by Ben BailesseMerit

Manipulating Public Opinion for Profit?

The default response from website owners when taken to court over user-submitted content is generally “bring your checkbook with you, because you’ll be paying our attorneys to defend us”, which is actually on the FAQ page for RateMDs

[1]. Whoa. Why so brazen? Because of a highly-contested, lesser-known piece of legislation commonly referred to as “Section 230”.


Section 230 is part of the Communications Decency Act (CDA) of 1996, which says that “No provider or user of an interactive computer service shall be treated as the publisher or speaker of any information provided by another information content provider” [2]. At the highest level, it means that the website owner has legal immunity from its own users’ content – if one of its users submits illegal  or damaging content, the website operator is not liable.


The effect of this legislation gave website operators a shield to operate behind. The Internet was the wild west again – start up a website, and let your users go wild while you relax, comfortably out of grasp of the angry mob.


But if I learned anything from Survivor, it’s that immunity comes at a price. In this case, it comes in the form of ending up as a legal guinea pig. Section 230 has come under considerable fire, and has become less of an impregnable shield with each case. Although Section 230 forbids revocation of immunity on the basis of self-regulation and exercise of editorial functions, the line between unapologetic immunity and devastating liability has become increasingly blurry.


This is exemplified in part to a recent ruling against where revocation of Section 230 immunity was upheld by use of the “neutral publisher” test. If that sounds like a novel legal test to you, you’d be right. The concept of a “neutral publisher” is, in the words of Eric Goldman,  “an oxymoron and incoherent.” [3] The ruling cites the case FTC vs. Accusearch:


“We therefore conclude that a service provider is ‘responsible’ for the development of offensive content only if it in some way specifically encourages development of what is offensive about the content.” 570 F.3d at 1199


Up until then, the concept of revoking Section 230 protections on the basis of merely encouraging offensive content would have seemed fantastical. But here we are. Two more nails in the coffin.


So then, Ripoff Report may consequently be liable because it encouraged offensive content. (The case is still pending. The ruling was against Ripoff Report’s Motion to Dismiss.) I admit, it’s no surprise that Ripoff Report sold itself as a safe haven for negative commentary. But what precedent does this set for website operators in an indeterminate state of neutrality (read: the rest of the Internet)?


Now, I’m aware that Ripoff Report has few friends. OK. It has no friends. But the case is nevertheless important for one major reason. Encouraging an offensive type of content can land you in hot water. We know that now. But how about encouraging only positive content?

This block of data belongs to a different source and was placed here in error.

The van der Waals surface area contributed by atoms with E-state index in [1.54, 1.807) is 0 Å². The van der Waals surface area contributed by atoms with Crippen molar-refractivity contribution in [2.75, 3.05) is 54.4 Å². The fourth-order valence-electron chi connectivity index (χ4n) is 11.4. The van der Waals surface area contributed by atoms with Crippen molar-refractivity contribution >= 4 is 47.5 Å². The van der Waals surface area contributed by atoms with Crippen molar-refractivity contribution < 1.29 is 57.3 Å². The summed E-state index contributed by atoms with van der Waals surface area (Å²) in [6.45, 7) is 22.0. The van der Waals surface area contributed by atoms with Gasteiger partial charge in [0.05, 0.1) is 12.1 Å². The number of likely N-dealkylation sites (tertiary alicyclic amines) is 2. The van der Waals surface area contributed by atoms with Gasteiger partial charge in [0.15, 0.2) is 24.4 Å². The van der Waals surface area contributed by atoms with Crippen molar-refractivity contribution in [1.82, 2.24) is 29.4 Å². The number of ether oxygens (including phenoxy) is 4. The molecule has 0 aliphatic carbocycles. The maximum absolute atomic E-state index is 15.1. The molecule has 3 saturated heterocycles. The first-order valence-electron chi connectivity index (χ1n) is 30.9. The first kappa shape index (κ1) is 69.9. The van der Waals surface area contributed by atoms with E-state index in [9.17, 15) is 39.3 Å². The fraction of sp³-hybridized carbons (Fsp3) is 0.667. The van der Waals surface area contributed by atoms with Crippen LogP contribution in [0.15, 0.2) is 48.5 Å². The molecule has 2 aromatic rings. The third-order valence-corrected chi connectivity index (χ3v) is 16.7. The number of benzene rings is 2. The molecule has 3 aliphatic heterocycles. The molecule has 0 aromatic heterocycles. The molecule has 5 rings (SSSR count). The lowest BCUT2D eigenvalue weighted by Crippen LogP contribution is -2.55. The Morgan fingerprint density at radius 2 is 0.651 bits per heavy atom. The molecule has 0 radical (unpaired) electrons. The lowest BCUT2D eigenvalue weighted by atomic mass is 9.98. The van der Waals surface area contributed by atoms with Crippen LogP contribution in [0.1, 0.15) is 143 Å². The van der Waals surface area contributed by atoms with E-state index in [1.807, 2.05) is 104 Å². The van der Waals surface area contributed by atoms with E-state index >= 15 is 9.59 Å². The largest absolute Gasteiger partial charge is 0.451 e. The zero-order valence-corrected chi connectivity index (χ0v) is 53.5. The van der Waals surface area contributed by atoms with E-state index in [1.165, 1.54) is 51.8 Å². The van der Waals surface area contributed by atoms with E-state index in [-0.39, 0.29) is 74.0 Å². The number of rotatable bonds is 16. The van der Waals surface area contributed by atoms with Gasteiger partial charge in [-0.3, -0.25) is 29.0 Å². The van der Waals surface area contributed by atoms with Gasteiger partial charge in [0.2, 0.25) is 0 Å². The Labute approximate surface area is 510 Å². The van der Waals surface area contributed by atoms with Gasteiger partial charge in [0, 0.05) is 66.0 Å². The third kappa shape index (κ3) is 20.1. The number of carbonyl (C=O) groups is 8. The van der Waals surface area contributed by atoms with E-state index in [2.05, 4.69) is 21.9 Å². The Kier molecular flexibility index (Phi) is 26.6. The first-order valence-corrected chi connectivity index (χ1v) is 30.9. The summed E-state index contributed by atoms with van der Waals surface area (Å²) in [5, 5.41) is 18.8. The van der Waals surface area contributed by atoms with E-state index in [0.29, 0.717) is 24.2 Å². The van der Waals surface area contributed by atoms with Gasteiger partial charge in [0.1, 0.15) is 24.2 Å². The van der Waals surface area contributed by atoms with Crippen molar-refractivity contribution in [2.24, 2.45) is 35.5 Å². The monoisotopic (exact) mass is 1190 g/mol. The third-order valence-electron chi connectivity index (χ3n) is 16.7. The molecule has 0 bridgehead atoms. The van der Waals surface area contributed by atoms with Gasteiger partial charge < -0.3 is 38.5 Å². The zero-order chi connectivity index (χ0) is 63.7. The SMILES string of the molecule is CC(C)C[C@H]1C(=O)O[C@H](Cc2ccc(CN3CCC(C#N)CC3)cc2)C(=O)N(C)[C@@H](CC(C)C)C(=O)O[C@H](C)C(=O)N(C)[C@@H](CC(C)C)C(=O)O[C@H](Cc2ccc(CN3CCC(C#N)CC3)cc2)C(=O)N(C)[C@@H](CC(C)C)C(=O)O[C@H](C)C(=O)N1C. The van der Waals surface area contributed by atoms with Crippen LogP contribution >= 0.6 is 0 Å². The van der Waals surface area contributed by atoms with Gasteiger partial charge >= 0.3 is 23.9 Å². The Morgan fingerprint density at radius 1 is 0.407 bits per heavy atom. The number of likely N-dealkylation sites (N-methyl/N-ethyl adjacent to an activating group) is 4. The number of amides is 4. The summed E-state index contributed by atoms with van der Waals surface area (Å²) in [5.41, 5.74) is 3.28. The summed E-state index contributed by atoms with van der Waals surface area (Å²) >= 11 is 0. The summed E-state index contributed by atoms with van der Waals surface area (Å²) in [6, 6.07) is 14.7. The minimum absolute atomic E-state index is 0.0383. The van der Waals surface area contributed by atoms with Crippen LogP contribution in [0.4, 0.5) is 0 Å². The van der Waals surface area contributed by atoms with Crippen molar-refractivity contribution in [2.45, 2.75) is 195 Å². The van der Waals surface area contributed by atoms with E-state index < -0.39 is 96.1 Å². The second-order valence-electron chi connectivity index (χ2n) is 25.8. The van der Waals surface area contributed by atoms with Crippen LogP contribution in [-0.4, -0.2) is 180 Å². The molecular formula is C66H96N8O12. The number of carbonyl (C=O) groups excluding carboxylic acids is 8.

Again, Eric Goldman puts it well [3]:


In this case, the court misinterprets “neutrality” to mean that soliciting only negative reviews wasn’t “neutral.” By the same implication, then, a website that only permitted positive reviews wouldn’t be “neutral” either […]


Of course, people will line up to sue for defamation (the “mob” mentioned earlier), but who would sue for positive reviews? How about free speech advocacy groups? Consumer protection groups? The FTC?


Many review services who host their subscribers’ reviews on their own site(s) only post the positive stuff as a matter of course. They filter out all the negative reviews, because they suppose it might harm its members’ reputations. As short-sighted this policy might be, I seriously doubt that these services considered that their non-neutral manipulation of perceived public opinion could border on false advertising.


Ouch. A company or service is at risk for false advertising if its practice could be considered deceptive toward its stakeholders. In this example, the stakeholders would be the public, prospective patients who will likely make significant healthcare decisions based on the information they’re presented.

eMerit is not a fan of filtering review services, for a long list of reasons. Those sites make all review platforms look self-serving and manipulative. And insofar as these services actively and intentionally deceive the public and prospective patients and contaminate public opinion, these filtering review services are not only harming the public and their industry, but their subscribers as well.


The saving grace of reviews, however, is that they rely on trust. And trust has two important characteristics – it has to be earned, and it’s extremely fragile. Break that trust just once, and you can spend your life and fortune trying to earn it back. But for those of us who take that responsibility seriously, lots of good can come from it – for the public, our industry, and for those who entrust their reputations to us.


After all, we all have a reputation to uphold.